Thursday, July 29, 2010

The Organized Church versus Private Religion


Two weeks ago a man sat in my office. I have known him for several years. He wanted some advice about a relationship he was in that was about to fall apart. He also wanted some financial assistance to help pay his rent. After listening to him for a while, I did what I could to meet both his needs. Though I am not a professional counselor, the issues in his relationship were of a nature that I have dealt with before, so I gave him a couple of ideas to try as a way to improve the quality of the relationship. I also authorized a check to his landlord to help him and his family keep their apartment and then gave him the check.


As the conversation drew to a close, I invited him to church. Though he has come to church from time to time over the years I have known him, he has never come with much frequency and had not been at all in a very long time. It seemed that he needed the strength that faith can give and it was natural to remind him that he was always welcome at our church. He responded by saying, "I do not believe in the organized church because I do not see how it ever helped anyone. I have my own private religion that works for me."


To be honest, I almost asked for the check back! The irony of the situation was nothing short of amazing. Here he sat in the pastor's office in a church getting both relationship advice and financial assistance and has the audacity to say that the organized church never helped anyone. Where did he think I got the training to listen to his situation and offer advice? Where did he think the money came from to provide the check he held in his hand? Where did he think my salary came from that allowed me to be available to listen to his problems and offer advice that would have cost him money had he gone to a professional counselor? Who did he think provided the chair he sat in during the entire session? He was receiving multiple benefits from the organized church even as he was declaring that it had no benefit to offer him. It was one of the clearest displays of emotional hypocrisy I have ever seen!


I wish I could say he was the only person who has ever said such a thing to me. Unfortunately, I have such conversations often. People tell me they have their own "private religion" and do not believe in the organized church. Yet when they need a place for a wedding or a funeral or pastoral advice or help paying their bills, they turn to the organized church to help them out.


Having a "private religion" may be convenient, but it is not much help in a time of difficulty. The organized church, even with all her faults, has so much to offer to the community. Advice, hope, peace, prayer, children's programs, youth programs, soup kitchens, food pantries and direct financial assistance to the needy are but a few of the benefits of organized religion. The next generation needs the organized church and the organized church needs the next generation. Together they can do what neither can do alone.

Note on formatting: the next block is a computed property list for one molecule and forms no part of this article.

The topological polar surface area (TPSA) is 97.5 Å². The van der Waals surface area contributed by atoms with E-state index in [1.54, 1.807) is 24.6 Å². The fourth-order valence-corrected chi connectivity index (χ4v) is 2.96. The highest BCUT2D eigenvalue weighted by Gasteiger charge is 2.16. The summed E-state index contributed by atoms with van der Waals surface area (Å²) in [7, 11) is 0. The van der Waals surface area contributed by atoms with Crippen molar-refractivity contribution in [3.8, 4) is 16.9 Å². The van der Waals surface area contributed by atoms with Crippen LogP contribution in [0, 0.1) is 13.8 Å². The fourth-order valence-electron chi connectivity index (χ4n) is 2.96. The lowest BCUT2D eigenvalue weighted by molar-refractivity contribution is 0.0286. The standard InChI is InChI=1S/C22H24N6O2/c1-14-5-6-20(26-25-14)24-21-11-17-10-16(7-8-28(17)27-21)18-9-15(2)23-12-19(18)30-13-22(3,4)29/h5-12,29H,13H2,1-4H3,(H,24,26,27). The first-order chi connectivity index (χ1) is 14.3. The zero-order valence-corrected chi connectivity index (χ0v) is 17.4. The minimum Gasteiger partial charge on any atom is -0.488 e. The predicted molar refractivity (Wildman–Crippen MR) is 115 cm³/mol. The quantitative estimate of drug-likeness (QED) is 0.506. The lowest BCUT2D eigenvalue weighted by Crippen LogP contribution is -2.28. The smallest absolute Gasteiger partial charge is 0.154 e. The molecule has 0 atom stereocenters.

9 comments:

  1. Arlene Cerutti, Woodbury, VTJuly 29, 2010 at 10:32 AM

    The same thing happens at our congregation.

    ReplyDelete
  2. Randall Runions, prison chaplainJuly 29, 2010 at 2:36 PM

    I found this to be a good article.

    ReplyDelete
  3. Joyce Dorsett, Barre, VTJuly 29, 2010 at 2:54 PM

    I like this.

    ReplyDelete
  4. Travis Sills, pastorJuly 29, 2010 at 2:59 PM

    Thank you for this post. The story of the gentleman in your office is a good read.

    ReplyDelete
  5. JoAnn Graves, Knox City, TXJuly 29, 2010 at 3:10 PM

    This is a great article and I hope you will put it out into other Baptist newspapers. It needs to see read by others.

    ReplyDelete
  6. Frank Rothe, Director, Mustard Seed Soup KitchenJuly 29, 2010 at 7:07 PM

    Those who claim Christianity as their religion but don't go to Church are the first to ask "why doesn't the Church do something about this problem (whatever it might be)?" If they truly are Christians, they should return to the Church, support the Church and be part of the solution to the problem they see so clearly.

    ReplyDelete
  7. Looking for practical ways to put some of the principles in this blog post into action? Purchase my book, Developing Leadership Teams in the Bivocational Church. The first part of the book explains why bivocational ministry is biblical, normal and missional. The second part of the book explains how to mobilize the laity to do high level ministry in a team setting with the pastor so that the church can be effective in reaching its community for Christ.
    The book is published by Crossbooks and you can buy the book directly from them at:

    http://www.crossbooks.com/BookStore/BookStoreBookDetails.aspx?bookid=58188

    The book is also available on Amazon.com, Barnes and Nobles.com and a many other online bookstores.
    If you live in Central Vermont, you can purchase a copy at the Faith Community Church in Barre, VT.

    ReplyDelete
  8. Thanks for posting this. It made me think about this issue from the church's perspective. Wow, pastors must feel taken advangtage of by people like this.

    ReplyDelete